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Immunotherapy Before and After Surgery Boosts Lung Cancer Survival
  • Posted May 16, 2024

Immunotherapy Before and After Surgery Boosts Lung Cancer Survival

Immunotherapy can boost the survival of early-stage lung cancer patients eligible for surgery when it's combined with chemotherapy, a new clinical trial reports.

Those who got immunotherapy before and after surgery -- along with pre-surgical chemo -- had a 42% lower risk of cancer progression, recurrence or death than those who only received chemo, according to findings published May 15 in the New England Journal of Medicine.

Further, about 25% of those who got immunotherapy and chemo had no cancer at all remaining after their surgery, compared with about 5% of those who got chemo alone.

“These findings add to evidence that the … immunotherapy path gives patients with operable lung cancer an opportunity to live longer without their cancer returning,” said principal investigator Dr. Tina Cascone, an ssociate professor of thoracic/head & neck medical oncology at the University of Texas MD Anderson Cancer Center.

The clinical trial involved treatment with nivolumab (Opdivo), a cancer immunotherapy drug made by Bristol-Myers Squibb. The drug maker funded the trial.

Nivolumab works by blocking cancer cells' ability to evade detection by the immune system, allowing immune cells to attack and kill the cancer.

About 30% of patients diagnosed with early-stage, non-small-cell lung cancer have a tumor that can be removed through surgery, researchers said in background notes.

However, more than half will have their cancer come back without additional therapy, and chemo delivered before or after surgery has only provided a minimal survival benefit, researchers said.

For the clinical trial, researchers recruited more than 450 lung cancer patients aged 18 or older from around the world.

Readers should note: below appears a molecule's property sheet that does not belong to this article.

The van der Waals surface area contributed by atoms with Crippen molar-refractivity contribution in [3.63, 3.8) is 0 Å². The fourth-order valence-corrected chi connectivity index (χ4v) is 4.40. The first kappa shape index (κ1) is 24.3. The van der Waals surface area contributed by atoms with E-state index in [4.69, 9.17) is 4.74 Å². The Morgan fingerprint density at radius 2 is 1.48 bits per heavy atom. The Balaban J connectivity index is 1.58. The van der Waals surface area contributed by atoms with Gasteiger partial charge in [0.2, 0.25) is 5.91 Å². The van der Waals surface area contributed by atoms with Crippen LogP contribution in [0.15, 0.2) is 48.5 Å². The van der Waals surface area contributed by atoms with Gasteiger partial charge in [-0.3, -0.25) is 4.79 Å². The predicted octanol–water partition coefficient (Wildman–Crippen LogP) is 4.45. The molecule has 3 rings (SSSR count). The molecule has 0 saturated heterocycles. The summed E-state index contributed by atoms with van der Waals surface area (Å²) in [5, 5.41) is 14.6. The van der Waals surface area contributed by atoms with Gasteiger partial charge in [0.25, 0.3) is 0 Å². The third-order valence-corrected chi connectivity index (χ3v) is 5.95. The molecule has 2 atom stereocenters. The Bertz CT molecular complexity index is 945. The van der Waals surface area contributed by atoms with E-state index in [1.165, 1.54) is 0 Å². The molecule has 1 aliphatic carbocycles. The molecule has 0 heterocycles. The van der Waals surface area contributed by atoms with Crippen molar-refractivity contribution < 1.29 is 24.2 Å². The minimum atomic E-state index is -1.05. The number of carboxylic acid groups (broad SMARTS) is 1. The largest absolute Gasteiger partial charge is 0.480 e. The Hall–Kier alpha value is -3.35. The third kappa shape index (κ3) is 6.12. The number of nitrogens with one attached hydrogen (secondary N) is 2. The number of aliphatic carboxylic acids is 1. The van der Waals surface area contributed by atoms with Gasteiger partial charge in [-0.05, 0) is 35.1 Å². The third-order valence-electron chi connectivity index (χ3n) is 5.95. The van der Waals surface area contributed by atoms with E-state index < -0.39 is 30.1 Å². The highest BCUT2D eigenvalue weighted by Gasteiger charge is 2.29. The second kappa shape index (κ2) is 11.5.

Patients randomly were assigned to receive nivolumab before and after surgery along with pre-surgical chemo, or pre-surgery chemo only.

Patients who only got chemo had an average event-free survival time of a little more than 18 months after about 25 months of follow-up. That included death or their cancer recurring or progressing.

But people who received nivolumab hadn't reached an average event-free survival time by the end of follow-up, meaning that it was prolonged significantly over the control group, researchers said.

Results revealed no new safety concerns regarding nivolumab, researchers said. Serious side effects were seen in 32% of patients receiving the combo therapy versus 25% of those receiving chemo alone.

“I am enthusiastic about the initial findings of the study,” Cascone said in a university news release. “Looking ahead, it will be critical to identify patient and disease characteristics that will tell us who can potentially be cured with neoadjuvant chemoimmunotherapy only and who will benefit from more intensified treatment strategies.”

More information

The American Cancer Society has more about lung cancer.

SOURCE: University of Texas, news release, May 15, 2024 

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